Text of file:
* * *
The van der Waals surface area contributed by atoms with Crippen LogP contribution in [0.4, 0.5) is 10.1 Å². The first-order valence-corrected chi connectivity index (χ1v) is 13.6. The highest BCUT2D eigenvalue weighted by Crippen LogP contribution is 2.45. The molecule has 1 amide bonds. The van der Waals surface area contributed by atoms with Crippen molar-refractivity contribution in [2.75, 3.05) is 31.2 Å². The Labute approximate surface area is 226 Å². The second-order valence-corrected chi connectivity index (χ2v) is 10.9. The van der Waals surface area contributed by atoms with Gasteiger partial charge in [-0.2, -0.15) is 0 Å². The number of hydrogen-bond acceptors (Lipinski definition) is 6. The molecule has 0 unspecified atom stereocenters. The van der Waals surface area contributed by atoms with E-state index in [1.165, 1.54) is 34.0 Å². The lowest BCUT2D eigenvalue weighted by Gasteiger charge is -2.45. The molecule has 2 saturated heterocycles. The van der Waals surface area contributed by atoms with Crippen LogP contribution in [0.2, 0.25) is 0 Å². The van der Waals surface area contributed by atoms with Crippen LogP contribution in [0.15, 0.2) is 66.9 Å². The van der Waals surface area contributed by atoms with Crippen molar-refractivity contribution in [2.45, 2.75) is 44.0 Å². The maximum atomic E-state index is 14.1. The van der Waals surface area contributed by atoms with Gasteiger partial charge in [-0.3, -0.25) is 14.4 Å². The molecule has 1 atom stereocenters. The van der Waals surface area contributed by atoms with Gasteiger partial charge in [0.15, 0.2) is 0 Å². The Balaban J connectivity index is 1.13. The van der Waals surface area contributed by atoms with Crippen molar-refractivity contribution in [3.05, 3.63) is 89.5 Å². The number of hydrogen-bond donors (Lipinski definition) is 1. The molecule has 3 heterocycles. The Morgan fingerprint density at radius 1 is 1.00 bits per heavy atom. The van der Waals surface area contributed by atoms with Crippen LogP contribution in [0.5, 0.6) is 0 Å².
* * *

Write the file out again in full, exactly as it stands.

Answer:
The van der Waals surface area contributed by atoms with Crippen LogP contribution in [0.4, 0.5) is 10.1 Å². The first-order valence-corrected chi connectivity index (χ1v) is 13.6. The highest BCUT2D eigenvalue weighted by Crippen LogP contribution is 2.45. The molecule has 1 amide bonds. The van der Waals surface area contributed by atoms with Crippen molar-refractivity contribution in [2.75, 3.05) is 31.2 Å². The Labute approximate surface area is 226 Å². The second-order valence-corrected chi connectivity index (χ2v) is 10.9. The van der Waals surface area contributed by atoms with Gasteiger partial charge in [-0.2, -0.15) is 0 Å². The number of hydrogen-bond acceptors (Lipinski definition) is 6. The molecule has 0 unspecified atom stereocenters. The van der Waals surface area contributed by atoms with E-state index in [1.165, 1.54) is 34.0 Å². The lowest BCUT2D eigenvalue weighted by Gasteiger charge is -2.45. The molecule has 2 saturated heterocycles. The van der Waals surface area contributed by atoms with Crippen LogP contribution in [0.2, 0.25) is 0 Å². The van der Waals surface area contributed by atoms with Crippen LogP contribution in [0.15, 0.2) is 66.9 Å². The van der Waals surface area contributed by atoms with Crippen molar-refractivity contribution in [2.45, 2.75) is 44.0 Å². The maximum atomic E-state index is 14.1. The van der Waals surface area contributed by atoms with Gasteiger partial charge in [-0.3, -0.25) is 14.4 Å². The molecule has 1 atom stereocenters. The van der Waals surface area contributed by atoms with Gasteiger partial charge in [0.15, 0.2) is 0 Å². The Balaban J connectivity index is 1.13. The van der Waals surface area contributed by atoms with Crippen molar-refractivity contribution in [3.05, 3.63) is 89.5 Å². The number of hydrogen-bond donors (Lipinski definition) is 1. The molecule has 3 heterocycles. The Morgan fingerprint density at radius 1 is 1.00 bits per heavy atom. The van der Waals surface area contributed by atoms with Crippen LogP contribution in [0.5, 0.6) is 0 Å².